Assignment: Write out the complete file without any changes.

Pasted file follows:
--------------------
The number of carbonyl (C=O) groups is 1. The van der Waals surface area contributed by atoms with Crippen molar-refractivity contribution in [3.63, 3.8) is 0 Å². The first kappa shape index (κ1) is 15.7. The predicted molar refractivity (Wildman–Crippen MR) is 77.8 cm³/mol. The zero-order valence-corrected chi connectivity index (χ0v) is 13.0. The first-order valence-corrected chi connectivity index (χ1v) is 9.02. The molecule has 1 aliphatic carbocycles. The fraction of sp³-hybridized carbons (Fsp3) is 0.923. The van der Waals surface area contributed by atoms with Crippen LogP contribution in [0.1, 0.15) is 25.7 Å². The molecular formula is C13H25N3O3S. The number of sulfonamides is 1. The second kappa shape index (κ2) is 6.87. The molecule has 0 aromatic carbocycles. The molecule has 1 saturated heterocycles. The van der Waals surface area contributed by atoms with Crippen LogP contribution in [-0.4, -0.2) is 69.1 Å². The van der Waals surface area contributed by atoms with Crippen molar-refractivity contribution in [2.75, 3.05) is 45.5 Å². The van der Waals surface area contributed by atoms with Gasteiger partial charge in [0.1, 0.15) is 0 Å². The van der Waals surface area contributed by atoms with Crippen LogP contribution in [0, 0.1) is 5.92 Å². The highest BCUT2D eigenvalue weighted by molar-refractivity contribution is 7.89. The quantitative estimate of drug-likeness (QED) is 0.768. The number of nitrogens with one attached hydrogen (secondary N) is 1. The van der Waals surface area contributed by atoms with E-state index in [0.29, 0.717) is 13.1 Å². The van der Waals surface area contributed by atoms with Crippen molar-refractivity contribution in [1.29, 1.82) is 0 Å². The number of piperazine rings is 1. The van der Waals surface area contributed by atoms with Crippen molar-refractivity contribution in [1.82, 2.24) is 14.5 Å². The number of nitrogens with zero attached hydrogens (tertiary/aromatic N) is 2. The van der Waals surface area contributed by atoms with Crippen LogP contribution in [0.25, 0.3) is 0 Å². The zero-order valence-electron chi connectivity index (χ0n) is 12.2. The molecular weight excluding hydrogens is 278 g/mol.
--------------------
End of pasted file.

The number of carbonyl (C=O) groups is 1. The van der Waals surface area contributed by atoms with Crippen molar-refractivity contribution in [3.63, 3.8) is 0 Å². The first kappa shape index (κ1) is 15.7. The predicted molar refractivity (Wildman–Crippen MR) is 77.8 cm³/mol. The zero-order valence-corrected chi connectivity index (χ0v) is 13.0. The first-order valence-corrected chi connectivity index (χ1v) is 9.02. The molecule has 1 aliphatic carbocycles. The fraction of sp³-hybridized carbons (Fsp3) is 0.923. The van der Waals surface area contributed by atoms with Crippen LogP contribution in [0.1, 0.15) is 25.7 Å². The molecular formula is C13H25N3O3S. The number of sulfonamides is 1. The second kappa shape index (κ2) is 6.87. The molecule has 0 aromatic carbocycles. The molecule has 1 saturated heterocycles. The van der Waals surface area contributed by atoms with Crippen LogP contribution in [-0.4, -0.2) is 69.1 Å². The van der Waals surface area contributed by atoms with Crippen molar-refractivity contribution in [2.75, 3.05) is 45.5 Å². The van der Waals surface area contributed by atoms with Gasteiger partial charge in [0.1, 0.15) is 0 Å². The van der Waals surface area contributed by atoms with Crippen LogP contribution in [0, 0.1) is 5.92 Å². The highest BCUT2D eigenvalue weighted by molar-refractivity contribution is 7.89. The quantitative estimate of drug-likeness (QED) is 0.768. The number of nitrogens with one attached hydrogen (secondary N) is 1. The van der Waals surface area contributed by atoms with E-state index in [0.29, 0.717) is 13.1 Å². The van der Waals surface area contributed by atoms with Crippen molar-refractivity contribution in [1.29, 1.82) is 0 Å². The number of piperazine rings is 1. The van der Waals surface area contributed by atoms with Crippen molar-refractivity contribution in [1.82, 2.24) is 14.5 Å². The number of nitrogens with zero attached hydrogens (tertiary/aromatic N) is 2. The van der Waals surface area contributed by atoms with Crippen LogP contribution in [0.25, 0.3) is 0 Å². The zero-order valence-electron chi connectivity index (χ0n) is 12.2. The molecular weight excluding hydrogens is 278 g/mol.